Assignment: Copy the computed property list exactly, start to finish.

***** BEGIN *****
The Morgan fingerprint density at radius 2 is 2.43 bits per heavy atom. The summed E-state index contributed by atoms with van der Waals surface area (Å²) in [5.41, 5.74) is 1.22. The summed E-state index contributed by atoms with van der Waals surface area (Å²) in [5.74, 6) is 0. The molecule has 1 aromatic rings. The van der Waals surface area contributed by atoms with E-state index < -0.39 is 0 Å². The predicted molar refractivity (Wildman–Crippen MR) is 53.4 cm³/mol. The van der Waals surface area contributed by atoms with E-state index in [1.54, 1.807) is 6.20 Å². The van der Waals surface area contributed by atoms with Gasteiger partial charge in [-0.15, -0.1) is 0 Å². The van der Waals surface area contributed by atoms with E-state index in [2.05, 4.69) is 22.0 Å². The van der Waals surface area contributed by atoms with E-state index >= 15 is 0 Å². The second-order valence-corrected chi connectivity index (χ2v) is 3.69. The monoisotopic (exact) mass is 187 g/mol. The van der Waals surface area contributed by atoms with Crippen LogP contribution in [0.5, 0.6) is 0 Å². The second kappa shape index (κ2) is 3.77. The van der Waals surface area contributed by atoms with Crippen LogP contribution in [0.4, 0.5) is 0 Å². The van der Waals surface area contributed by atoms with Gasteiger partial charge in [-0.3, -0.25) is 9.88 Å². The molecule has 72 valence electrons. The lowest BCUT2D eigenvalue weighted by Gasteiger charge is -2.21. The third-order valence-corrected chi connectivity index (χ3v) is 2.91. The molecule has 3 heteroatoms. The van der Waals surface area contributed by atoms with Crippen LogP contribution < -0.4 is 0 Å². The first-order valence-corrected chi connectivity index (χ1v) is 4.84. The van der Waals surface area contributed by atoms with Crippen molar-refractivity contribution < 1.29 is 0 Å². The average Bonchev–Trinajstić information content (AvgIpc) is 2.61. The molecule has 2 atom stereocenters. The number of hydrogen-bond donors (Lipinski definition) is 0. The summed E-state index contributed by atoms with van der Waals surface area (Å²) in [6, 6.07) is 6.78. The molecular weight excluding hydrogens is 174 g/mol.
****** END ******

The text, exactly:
The Morgan fingerprint density at radius 2 is 2.43 bits per heavy atom. The summed E-state index contributed by atoms with van der Waals surface area (Å²) in [5.41, 5.74) is 1.22. The summed E-state index contributed by atoms with van der Waals surface area (Å²) in [5.74, 6) is 0. The molecule has 1 aromatic rings. The van der Waals surface area contributed by atoms with E-state index < -0.39 is 0 Å². The predicted molar refractivity (Wildman–Crippen MR) is 53.4 cm³/mol. The van der Waals surface area contributed by atoms with E-state index in [1.54, 1.807) is 6.20 Å². The van der Waals surface area contributed by atoms with Gasteiger partial charge in [-0.15, -0.1) is 0 Å². The van der Waals surface area contributed by atoms with E-state index in [2.05, 4.69) is 22.0 Å². The van der Waals surface area contributed by atoms with E-state index >= 15 is 0 Å². The second-order valence-corrected chi connectivity index (χ2v) is 3.69. The monoisotopic (exact) mass is 187 g/mol. The van der Waals surface area contributed by atoms with Crippen LogP contribution in [0.5, 0.6) is 0 Å². The second kappa shape index (κ2) is 3.77. The van der Waals surface area contributed by atoms with Crippen LogP contribution in [0.4, 0.5) is 0 Å². The van der Waals surface area contributed by atoms with Gasteiger partial charge in [-0.3, -0.25) is 9.88 Å². The molecule has 72 valence electrons. The lowest BCUT2D eigenvalue weighted by Gasteiger charge is -2.21. The third-order valence-corrected chi connectivity index (χ3v) is 2.91. The molecule has 3 heteroatoms. The van der Waals surface area contributed by atoms with Crippen LogP contribution < -0.4 is 0 Å². The first-order valence-corrected chi connectivity index (χ1v) is 4.84. The van der Waals surface area contributed by atoms with Crippen molar-refractivity contribution < 1.29 is 0 Å². The average Bonchev–Trinajstić information content (AvgIpc) is 2.61. The molecule has 2 atom stereocenters. The number of hydrogen-bond donors (Lipinski definition) is 0. The summed E-state index contributed by atoms with van der Waals surface area (Å²) in [6, 6.07) is 6.78. The molecular weight excluding hydrogens is 174 g/mol.